Best of 2014 - Britt Reiser's picks (Cover Artwork)
Staff Pick

Best of 2014

Britt Reiser's picks (2014)

staff picks

[Britt Reiser is a contributing editor at]

Despite the fact that I started prepping for this list in January (talk shit on Spotify all you want, but what a handy place to store a “2014 New Releases” playlist), it was still incredibly difficult to put together. Especially the top three, I’ve rearranged the top three twice since completing this task.

Overall, 2014 was good to me. Despite some job shake ups, I’m coming out of it with great experiences, tales of new beginnings, stories of questionable choices, a plethora of new friends, stronger ties with my old friends, a person who helps me be my best and just overall good vibes. My life now, as opposed to when I wrote this list this time last year, is in a better place by 180 degrees. If this weren’t the case, maybe this list would look different. It’s cool how music can be an emotional benchmark for where you are at any point in time by what album is on repeat.

This is my list, I hope you find some new gems on this. Oh! And I’m also excited to say I’ll be taking over the forever-incredible Kira Wisniewski’s role managing interviews here at Punknews. Her contribution to this site will be greatly missed, but I know she’s going on to do even more badass things.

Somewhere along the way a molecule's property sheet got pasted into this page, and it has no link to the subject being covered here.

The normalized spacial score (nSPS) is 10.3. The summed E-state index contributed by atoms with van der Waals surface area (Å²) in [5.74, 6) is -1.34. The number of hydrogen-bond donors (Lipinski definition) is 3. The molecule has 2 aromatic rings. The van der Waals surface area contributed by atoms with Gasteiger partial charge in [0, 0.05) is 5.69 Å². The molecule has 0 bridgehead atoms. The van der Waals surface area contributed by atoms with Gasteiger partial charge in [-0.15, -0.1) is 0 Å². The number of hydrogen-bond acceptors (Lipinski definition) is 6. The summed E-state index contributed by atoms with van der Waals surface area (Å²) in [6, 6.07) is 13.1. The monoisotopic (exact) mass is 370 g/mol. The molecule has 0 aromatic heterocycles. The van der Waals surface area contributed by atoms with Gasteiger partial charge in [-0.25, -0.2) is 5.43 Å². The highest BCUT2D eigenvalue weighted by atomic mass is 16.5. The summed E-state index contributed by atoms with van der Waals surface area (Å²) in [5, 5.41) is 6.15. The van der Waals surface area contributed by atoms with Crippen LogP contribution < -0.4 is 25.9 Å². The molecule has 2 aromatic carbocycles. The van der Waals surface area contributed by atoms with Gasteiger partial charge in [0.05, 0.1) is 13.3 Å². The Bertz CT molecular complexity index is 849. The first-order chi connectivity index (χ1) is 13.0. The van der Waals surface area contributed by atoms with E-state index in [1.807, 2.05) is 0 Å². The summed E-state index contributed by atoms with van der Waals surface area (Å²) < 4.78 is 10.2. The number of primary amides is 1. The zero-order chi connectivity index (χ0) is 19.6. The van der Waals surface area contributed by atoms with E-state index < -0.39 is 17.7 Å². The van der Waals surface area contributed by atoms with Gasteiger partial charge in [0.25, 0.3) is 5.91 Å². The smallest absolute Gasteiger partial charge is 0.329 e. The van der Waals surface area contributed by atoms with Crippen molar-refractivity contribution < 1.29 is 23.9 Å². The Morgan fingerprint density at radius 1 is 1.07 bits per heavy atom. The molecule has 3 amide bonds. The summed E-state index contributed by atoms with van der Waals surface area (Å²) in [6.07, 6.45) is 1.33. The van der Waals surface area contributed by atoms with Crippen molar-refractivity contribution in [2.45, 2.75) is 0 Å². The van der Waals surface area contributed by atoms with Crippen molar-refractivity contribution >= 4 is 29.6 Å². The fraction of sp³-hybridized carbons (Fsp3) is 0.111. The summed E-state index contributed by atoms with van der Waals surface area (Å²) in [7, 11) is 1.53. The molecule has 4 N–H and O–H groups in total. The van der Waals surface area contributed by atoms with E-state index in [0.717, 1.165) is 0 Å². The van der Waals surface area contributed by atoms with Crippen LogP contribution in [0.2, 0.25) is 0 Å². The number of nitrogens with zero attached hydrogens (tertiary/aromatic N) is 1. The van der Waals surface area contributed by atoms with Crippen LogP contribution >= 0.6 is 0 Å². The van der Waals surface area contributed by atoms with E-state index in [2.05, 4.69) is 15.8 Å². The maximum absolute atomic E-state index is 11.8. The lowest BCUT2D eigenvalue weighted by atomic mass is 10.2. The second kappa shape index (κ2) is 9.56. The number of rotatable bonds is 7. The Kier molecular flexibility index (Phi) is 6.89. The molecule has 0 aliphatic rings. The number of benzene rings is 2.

I’ll see you turkeys in 2015. If you want to follow me along the way, you can check out my thoughts in 140 characters or so on Twitter, or see really dumb, usually selfie-related, images on the 'Gram.


Comeback Kid: Die Knowing

Victory Records

It’s a hardcore album, and not a particularly innovative one. But it’s fast, energetic, emotive and I’m into it. I keep coming back to it so it’s a good way to round out my top 20 for 2014.


Dads: I'll Be The Tornado

6131 Records

I blindly checked these guys out at Riot Fest Denver this year, the group of us were stunned. The music was encompassing, the vocals cut through your soul and the performance was breathtaking. Then I heard I’ll Be The Tornado and was absolutely sold.


Leagues Apart: Brief Interviews with Hideous Men

Cats? Aye! Records

Leagues Apart is fast, soulful, good ol’ punk rock tunes to sing along to. The album has some great riffs, gruff vocals and the appeal of that midwestern punk rock I love so much. Only, they’re from Manchester and better at it than most bands. The album starts off so strong, and the opening track “Kat Dennings, You are My Everest” is enough to give you high hopes, but unfortunately it doesn’t maintain throughout the whole album. While it’s still good, there’s a reason it’s low on the list.


Single Mothers: Negative Qualities

Dine Alone Records

This album is fast, gritty, and, well, full of negative qualities. The lyrics are soaked in plain language around misery and contempt for everything around frontman Drew Thompson. But it rips, this man knows how to take his distaste for today’s current state of mundane affairs and turn it into something rich with aggression.


Modern Baseball: You're Gonna Miss It All

Run For Cover